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Patrick Zoch
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A question suggested by

Michael Ink
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What little sacrifices do you make regularly to play or run an ongoing RPG?


Do you have a question you want asked as QOTD? Post here!

And if you want to find an old QOTD: The big QOTD Summary and Subscription Thread Volume 3
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Alain Curato
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I often go straight from my place of work to rpg playing when it lands on a day I have too much road to do.

Also, these days I am the one buying the snacks, because literally nobody else has the time or the money it seems. I am also the one calling everyone because the gm's phone is out.
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Alex Bokser
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Guess What?
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I had to leave my last IRL group because the resulting sleep deprivation nearly killed me, quite literally.
We used to play until well past midnight, on weekdays, and by the time we were finally done, I'd be utterly exhausted. Having a baby boy at home didn't help much, either.
I remember driving back home and waking up just in time to get back to my lane and avoid a head-on collision.
Sometimes, the sacrifices you make to keep playing are simply not worth it.

*Playing by forum has proven to be much safer, by the way.
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Doctor Tom
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When I used to play D&D with a regular group: money. Usually because we would spend too much on food for the sessions, but also books etc.

When I then played mostly PbF: time I should have spent working.

When I now (rarely) get a chance to play anything: time I should spend studying, or which I could use for another activity or hanging out generally.

See also: spending money on books, modules, and other items such as tiles I will never use.

In the end, it's always been time and/or money.
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Lev
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I never really thought about it as sacrifices. There's always some cost to doing business. Periodically I spend too much money (by my own estimation) on books. I prefer to play in the evenings and nights and I like long sessions, but usually settle for a few hours playing on weekend mornings. But is that a sacrifice? At least I get to play. I give away sets of dice to players who need them but I buy my dice in bulk at GenCon so the cost is negligible. I don't think I make any true, legitimate sacrifices.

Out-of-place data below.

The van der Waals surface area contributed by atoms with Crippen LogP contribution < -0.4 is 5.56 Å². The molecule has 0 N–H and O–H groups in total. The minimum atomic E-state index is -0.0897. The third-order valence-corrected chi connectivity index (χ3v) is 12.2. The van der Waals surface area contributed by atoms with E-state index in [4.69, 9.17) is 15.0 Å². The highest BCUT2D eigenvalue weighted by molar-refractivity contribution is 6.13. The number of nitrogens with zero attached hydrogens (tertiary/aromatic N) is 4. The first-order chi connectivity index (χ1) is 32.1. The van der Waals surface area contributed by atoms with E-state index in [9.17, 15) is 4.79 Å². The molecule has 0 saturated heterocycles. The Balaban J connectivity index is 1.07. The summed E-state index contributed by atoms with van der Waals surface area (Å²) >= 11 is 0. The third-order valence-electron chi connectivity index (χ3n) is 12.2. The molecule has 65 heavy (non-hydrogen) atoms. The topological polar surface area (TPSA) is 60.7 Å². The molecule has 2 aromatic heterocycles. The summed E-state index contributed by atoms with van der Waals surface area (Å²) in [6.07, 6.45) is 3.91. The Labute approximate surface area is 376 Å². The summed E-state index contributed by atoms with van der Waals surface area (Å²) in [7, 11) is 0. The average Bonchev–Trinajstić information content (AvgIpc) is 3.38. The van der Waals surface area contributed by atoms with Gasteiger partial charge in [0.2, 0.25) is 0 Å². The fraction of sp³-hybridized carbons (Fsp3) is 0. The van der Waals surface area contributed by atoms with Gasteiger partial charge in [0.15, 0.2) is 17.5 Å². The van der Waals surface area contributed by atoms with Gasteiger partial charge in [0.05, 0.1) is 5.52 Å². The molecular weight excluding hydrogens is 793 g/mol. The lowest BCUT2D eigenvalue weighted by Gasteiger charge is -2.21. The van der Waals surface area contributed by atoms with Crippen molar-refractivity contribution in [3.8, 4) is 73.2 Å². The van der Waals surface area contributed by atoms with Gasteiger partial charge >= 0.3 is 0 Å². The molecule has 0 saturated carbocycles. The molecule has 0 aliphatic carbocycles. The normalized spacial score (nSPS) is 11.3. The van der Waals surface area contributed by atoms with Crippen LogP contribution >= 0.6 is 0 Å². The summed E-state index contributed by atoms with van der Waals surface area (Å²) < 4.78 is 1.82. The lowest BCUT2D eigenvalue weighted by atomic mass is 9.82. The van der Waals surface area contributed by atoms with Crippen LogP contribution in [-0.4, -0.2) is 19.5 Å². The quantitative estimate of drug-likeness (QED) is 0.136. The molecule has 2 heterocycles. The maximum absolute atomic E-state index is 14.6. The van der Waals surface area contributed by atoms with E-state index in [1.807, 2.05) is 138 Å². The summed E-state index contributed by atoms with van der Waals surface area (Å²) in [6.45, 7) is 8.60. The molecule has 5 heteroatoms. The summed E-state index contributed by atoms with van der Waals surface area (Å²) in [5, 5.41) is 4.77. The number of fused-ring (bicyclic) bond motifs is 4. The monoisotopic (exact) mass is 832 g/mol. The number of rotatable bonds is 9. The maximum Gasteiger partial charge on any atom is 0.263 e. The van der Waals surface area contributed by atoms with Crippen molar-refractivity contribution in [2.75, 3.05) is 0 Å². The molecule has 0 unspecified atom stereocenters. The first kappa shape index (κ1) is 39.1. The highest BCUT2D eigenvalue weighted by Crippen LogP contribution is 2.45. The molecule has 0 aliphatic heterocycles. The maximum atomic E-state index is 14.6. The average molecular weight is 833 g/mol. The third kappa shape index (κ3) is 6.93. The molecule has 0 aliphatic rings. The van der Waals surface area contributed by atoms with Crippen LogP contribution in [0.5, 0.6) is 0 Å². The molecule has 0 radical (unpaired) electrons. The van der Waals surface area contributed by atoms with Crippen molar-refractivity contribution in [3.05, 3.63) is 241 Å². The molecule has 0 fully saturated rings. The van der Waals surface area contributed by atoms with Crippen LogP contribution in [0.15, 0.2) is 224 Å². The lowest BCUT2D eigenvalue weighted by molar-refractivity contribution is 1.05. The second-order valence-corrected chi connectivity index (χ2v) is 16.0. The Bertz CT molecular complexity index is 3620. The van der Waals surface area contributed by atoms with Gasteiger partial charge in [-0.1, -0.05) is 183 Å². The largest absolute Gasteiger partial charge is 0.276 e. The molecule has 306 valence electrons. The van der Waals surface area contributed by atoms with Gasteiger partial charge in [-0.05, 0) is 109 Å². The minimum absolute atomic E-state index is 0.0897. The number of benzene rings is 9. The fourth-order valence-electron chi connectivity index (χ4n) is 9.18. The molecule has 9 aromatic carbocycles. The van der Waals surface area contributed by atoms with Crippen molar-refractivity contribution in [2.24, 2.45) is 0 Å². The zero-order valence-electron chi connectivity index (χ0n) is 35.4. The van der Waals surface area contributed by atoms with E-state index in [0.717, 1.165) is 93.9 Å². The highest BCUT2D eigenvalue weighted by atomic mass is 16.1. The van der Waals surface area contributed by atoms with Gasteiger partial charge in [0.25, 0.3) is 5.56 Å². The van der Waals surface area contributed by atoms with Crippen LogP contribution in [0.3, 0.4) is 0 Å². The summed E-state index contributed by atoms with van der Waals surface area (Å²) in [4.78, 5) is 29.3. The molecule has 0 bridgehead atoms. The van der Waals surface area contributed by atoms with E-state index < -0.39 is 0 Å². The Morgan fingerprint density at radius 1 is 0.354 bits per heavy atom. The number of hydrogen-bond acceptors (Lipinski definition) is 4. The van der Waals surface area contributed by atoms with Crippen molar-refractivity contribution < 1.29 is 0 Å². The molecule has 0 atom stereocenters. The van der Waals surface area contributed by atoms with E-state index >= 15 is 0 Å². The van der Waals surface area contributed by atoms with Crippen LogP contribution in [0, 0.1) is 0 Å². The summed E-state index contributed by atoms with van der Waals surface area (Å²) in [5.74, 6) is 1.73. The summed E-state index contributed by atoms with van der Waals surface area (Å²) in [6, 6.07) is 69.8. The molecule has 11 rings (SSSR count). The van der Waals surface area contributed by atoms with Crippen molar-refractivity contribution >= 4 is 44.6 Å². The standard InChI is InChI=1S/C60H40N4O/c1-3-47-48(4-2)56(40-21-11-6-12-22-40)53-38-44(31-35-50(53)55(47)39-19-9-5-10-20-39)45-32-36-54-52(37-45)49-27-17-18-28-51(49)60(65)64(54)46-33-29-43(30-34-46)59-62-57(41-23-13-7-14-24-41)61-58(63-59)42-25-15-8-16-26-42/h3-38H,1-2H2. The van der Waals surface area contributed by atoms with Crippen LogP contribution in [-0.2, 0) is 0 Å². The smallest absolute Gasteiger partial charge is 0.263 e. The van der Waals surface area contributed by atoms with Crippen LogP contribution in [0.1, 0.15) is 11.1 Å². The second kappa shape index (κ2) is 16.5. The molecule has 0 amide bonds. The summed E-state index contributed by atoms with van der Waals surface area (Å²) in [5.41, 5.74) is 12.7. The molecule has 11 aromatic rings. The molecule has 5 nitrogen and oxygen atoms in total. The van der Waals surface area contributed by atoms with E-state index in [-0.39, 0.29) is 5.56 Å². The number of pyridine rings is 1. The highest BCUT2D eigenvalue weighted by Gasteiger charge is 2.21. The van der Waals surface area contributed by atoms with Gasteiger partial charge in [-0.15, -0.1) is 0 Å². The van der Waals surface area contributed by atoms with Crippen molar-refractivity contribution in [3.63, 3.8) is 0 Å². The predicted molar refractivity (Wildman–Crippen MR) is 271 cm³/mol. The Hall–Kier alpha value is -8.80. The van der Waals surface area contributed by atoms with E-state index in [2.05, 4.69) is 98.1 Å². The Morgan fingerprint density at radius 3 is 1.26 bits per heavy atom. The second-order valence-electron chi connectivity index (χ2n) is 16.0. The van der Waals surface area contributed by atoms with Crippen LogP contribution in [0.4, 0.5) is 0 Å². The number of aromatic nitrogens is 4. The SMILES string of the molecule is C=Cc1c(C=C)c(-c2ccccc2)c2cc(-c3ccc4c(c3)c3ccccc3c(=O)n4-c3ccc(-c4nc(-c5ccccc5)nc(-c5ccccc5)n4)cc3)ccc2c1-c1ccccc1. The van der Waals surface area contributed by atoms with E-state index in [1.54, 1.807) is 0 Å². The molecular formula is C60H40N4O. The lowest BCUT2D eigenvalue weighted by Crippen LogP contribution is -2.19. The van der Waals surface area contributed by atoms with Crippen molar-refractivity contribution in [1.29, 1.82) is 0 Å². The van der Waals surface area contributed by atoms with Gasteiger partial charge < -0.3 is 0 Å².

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Club Squirrel
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Time with my wife. My game on a Wednesday means I'm in the house for no more than 45 minutes before rushing out.
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I've made many a deal with my wife just to play games. The coupons take much work.
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Rebus Carnival
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Nothing smaller than a cat.
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DMSamuel
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This is a bit of a hot button issue for me. I feel like gaming is looked down upon and seen as a "child's" hobby that is not worth sacrificing for. So I am touchy about this and therefore about to ramble...

I'll start with the fact that I don't really consider the things I do as sacrifices. It is more appropriate to call them choices I have made. I choose to organize my time for the most efficient use and include gaming time in that set of hours per week.

I choose to spend my time prepping and running games rather than doing something else during that time (watch TV, go to the movies, sit in a pub drinking).

I choose to spend my money on gaming materials (books, dice, pencils, maps, accessories, etc) and on organizational equipment (bags, plastic containers, bookcases) to help store them efficiently.

I choose to spend time driving to reach a gaming location rather than staying at home. Conversely, I choose to spend time prepping for an online game rather than doing something else during that time.

If I wasn't spending this time and effort on RPGs, I would be spending it on some other hobby or activity. I wouldn't consider it a sacrifice then either - just different choices about where to put my resources. And if it wasn't 'gaming' it would be seen as more adult. Since it is gaming, it is seen as "kid's stuff" and not worth the effort. I disagree with this, but it IS a prevailing attitude even now, despite the recent popularity of 5e D&D in mainstream pop culture.